Pakistani power consumers, who have gone through massive blackouts for years, will not be able to enjoy the benefit of low oil prices because of myopic government policies.
Instead of building a stock of furnace oil, which helps run over half the thermal power plants, the country has just enough to meet the requirement for the next seven days. After that, a blackout is expected in major cities of Punjab, officials said.
Pakistan State Oil (PSO) has cancelled all cargo shipments for January 2015 because banks have refused to renew its credit limits following continuous defaults, officials said.
Furnace oil, which remains in stock and is fuelling the power system, was ordered in September-October 2014, at an average price of Rs60,000 per ton. This price is now down to Rs33,000 but the company does not have the money to book fresh orders.
“They have turned a deaf ear,” a senior official said, referring to attitude of bureaucrats at the ministries of finance, petroleum and water and power. “They really don’t seem to care about how serious the situation is.”
Despite the red flags raised in the capital, PSO still sits over bank defaults of Rs40 billion. “Banks like MCB, Standard Chartered, and Citibank have refused to do business with us,” the official said.
The lowest point came on December 31 when the National Bank of Pakistan ceased PSO’s account. It was only after much lobbying and stress on common state-owned-roots that PSO was allowed to restart withdrawals.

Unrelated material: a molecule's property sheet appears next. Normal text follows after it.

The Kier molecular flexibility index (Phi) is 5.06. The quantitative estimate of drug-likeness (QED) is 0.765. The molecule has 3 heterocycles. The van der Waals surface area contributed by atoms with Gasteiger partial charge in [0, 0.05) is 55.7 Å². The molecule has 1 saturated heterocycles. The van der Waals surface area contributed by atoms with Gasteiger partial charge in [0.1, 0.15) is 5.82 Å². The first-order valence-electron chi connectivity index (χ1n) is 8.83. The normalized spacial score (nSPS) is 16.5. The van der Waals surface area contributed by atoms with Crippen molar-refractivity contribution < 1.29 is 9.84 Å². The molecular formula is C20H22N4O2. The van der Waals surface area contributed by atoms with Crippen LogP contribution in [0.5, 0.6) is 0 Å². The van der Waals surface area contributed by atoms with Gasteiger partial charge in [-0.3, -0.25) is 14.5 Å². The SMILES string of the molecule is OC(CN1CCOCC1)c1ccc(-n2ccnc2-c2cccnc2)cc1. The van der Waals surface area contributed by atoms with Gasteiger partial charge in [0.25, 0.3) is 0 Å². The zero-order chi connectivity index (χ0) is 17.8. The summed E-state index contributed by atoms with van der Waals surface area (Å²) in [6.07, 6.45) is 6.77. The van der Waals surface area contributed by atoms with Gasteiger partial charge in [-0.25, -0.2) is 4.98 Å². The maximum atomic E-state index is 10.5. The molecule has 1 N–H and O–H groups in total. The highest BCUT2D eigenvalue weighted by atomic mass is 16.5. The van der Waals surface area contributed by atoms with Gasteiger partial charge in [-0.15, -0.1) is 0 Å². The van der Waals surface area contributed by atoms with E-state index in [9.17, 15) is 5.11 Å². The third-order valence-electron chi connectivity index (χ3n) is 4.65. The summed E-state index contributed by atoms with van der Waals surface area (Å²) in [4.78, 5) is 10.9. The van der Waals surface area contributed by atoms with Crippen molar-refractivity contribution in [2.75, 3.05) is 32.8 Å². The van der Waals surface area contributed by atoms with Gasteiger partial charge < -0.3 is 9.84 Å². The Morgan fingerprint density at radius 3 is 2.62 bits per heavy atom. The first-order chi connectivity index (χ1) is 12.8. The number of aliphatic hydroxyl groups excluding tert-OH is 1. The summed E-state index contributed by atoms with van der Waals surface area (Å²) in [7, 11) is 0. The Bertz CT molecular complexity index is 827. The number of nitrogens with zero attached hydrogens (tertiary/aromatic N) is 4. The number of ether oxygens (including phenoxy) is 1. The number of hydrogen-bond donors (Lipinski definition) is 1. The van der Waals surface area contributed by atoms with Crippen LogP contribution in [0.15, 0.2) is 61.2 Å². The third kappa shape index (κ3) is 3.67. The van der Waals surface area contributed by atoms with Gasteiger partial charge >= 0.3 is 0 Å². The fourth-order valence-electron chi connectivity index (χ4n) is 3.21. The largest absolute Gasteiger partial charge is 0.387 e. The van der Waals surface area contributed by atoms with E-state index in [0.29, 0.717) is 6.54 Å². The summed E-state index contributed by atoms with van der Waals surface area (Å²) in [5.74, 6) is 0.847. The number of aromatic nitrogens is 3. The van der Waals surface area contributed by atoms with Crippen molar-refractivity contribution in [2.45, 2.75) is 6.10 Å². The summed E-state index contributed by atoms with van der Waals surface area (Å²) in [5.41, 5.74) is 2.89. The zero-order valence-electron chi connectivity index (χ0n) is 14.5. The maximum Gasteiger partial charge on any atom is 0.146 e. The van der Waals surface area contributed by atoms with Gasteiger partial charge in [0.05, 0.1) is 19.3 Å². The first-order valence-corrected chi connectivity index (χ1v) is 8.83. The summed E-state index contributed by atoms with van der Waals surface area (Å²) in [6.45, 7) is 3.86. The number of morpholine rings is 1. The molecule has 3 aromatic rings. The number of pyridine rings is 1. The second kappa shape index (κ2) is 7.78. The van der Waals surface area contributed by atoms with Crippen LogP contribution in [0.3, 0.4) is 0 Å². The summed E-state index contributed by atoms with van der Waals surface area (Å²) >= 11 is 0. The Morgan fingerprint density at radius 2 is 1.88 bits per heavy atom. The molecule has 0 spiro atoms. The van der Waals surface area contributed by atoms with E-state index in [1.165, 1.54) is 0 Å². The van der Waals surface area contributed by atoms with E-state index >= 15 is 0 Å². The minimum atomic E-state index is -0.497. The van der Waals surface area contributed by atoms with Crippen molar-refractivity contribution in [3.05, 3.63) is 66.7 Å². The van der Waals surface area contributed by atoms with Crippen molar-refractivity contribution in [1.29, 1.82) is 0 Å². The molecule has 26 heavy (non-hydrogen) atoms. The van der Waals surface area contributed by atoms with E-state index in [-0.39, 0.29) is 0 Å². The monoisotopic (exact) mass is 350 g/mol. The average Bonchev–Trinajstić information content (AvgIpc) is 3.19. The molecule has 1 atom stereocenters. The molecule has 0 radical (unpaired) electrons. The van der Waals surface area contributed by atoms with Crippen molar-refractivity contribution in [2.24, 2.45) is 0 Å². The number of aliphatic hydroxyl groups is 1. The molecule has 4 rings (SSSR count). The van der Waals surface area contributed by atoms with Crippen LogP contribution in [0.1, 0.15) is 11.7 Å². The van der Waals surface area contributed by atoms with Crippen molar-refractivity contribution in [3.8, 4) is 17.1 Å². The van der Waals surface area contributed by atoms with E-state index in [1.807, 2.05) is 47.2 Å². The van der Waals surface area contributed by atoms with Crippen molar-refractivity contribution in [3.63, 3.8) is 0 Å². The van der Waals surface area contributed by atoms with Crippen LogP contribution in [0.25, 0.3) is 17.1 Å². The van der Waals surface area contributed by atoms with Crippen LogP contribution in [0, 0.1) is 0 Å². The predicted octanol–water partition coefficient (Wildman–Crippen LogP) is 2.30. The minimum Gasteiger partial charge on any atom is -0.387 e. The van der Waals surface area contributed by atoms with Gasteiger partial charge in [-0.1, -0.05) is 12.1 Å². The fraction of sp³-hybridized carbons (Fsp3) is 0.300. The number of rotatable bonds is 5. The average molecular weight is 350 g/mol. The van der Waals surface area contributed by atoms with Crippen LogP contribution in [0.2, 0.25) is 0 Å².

Pakistan consumes approximately 900,000 tons of fuel oil every month, out of which around 700,000 is imported – almost all of it for the power plants.
This oil is supplied to state-run power generators and private Independent Power Producers.
Since power companies sell electricity to state-run distribution firms, they do not pay PSO until they get their money.
Power distribution system is laden with line losses, theft and subsidy, forcing government to step in every few months to rescue the energy supply chain. But PSO takes the heaviest beating when it comes to loss of reputation and money.
“Our suppliers are now demanding compensation. They arranged consignments, which we never received and paid for. Now, the price has gone down and they want to grab us by the neck,” said a company official.
Even if somehow the government clears the dues and injects cash into PSO, the company will still be importing fuel oil booked in the last quarter of 2014, and would not be able to fully realise lower price benefits.
“I don’t know what we are going to do when the stock runs out,” said the official. “Blackouts are anticipated in Punjab but the fallout will reach Karachi in few days.”
Published in The Express Tribune, January 9th, 2015.
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